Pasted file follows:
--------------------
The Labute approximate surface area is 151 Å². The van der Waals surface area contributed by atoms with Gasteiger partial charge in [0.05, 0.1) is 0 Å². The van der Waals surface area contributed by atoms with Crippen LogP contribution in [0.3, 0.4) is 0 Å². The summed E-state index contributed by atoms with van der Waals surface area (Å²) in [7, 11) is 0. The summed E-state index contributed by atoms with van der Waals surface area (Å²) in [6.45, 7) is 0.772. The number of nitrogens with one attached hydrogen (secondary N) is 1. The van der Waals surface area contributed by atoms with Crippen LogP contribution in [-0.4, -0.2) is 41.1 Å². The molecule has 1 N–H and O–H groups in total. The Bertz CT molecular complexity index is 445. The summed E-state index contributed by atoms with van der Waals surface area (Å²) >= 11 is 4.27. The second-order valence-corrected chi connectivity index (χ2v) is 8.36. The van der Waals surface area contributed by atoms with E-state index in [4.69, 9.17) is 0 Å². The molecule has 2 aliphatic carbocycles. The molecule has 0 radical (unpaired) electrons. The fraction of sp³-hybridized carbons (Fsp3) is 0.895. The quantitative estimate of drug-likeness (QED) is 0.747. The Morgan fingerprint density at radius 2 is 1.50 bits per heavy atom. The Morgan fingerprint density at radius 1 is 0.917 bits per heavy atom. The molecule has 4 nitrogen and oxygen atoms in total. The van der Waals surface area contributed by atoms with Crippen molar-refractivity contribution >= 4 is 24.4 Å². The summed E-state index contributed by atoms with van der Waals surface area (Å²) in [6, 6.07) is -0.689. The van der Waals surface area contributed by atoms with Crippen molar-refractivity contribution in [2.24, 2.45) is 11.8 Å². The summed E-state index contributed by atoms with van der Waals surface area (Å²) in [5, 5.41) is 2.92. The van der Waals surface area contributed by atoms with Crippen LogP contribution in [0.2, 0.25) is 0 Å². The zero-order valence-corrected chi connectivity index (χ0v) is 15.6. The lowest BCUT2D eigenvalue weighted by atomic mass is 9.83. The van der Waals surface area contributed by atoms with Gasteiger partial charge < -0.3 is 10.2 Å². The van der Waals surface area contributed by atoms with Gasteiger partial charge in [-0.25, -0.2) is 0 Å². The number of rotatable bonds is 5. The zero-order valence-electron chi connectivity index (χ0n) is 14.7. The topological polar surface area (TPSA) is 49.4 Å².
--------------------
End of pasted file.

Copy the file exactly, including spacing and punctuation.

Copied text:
The Labute approximate surface area is 151 Å². The van der Waals surface area contributed by atoms with Gasteiger partial charge in [0.05, 0.1) is 0 Å². The van der Waals surface area contributed by atoms with Crippen LogP contribution in [0.3, 0.4) is 0 Å². The summed E-state index contributed by atoms with van der Waals surface area (Å²) in [7, 11) is 0. The summed E-state index contributed by atoms with van der Waals surface area (Å²) in [6.45, 7) is 0.772. The number of nitrogens with one attached hydrogen (secondary N) is 1. The van der Waals surface area contributed by atoms with Crippen LogP contribution in [-0.4, -0.2) is 41.1 Å². The molecule has 1 N–H and O–H groups in total. The Bertz CT molecular complexity index is 445. The summed E-state index contributed by atoms with van der Waals surface area (Å²) >= 11 is 4.27. The second-order valence-corrected chi connectivity index (χ2v) is 8.36. The van der Waals surface area contributed by atoms with E-state index in [4.69, 9.17) is 0 Å². The molecule has 2 aliphatic carbocycles. The molecule has 0 radical (unpaired) electrons. The fraction of sp³-hybridized carbons (Fsp3) is 0.895. The quantitative estimate of drug-likeness (QED) is 0.747. The Morgan fingerprint density at radius 2 is 1.50 bits per heavy atom. The Morgan fingerprint density at radius 1 is 0.917 bits per heavy atom. The molecule has 4 nitrogen and oxygen atoms in total. The van der Waals surface area contributed by atoms with Crippen molar-refractivity contribution >= 4 is 24.4 Å². The summed E-state index contributed by atoms with van der Waals surface area (Å²) in [6, 6.07) is -0.689. The van der Waals surface area contributed by atoms with Crippen molar-refractivity contribution in [2.24, 2.45) is 11.8 Å². The summed E-state index contributed by atoms with van der Waals surface area (Å²) in [5, 5.41) is 2.92. The van der Waals surface area contributed by atoms with Crippen LogP contribution in [0.2, 0.25) is 0 Å². The zero-order valence-corrected chi connectivity index (χ0v) is 15.6. The lowest BCUT2D eigenvalue weighted by atomic mass is 9.83. The van der Waals surface area contributed by atoms with Gasteiger partial charge < -0.3 is 10.2 Å². The van der Waals surface area contributed by atoms with Gasteiger partial charge in [-0.25, -0.2) is 0 Å². The number of rotatable bonds is 5. The zero-order valence-electron chi connectivity index (χ0n) is 14.7. The topological polar surface area (TPSA) is 49.4 Å².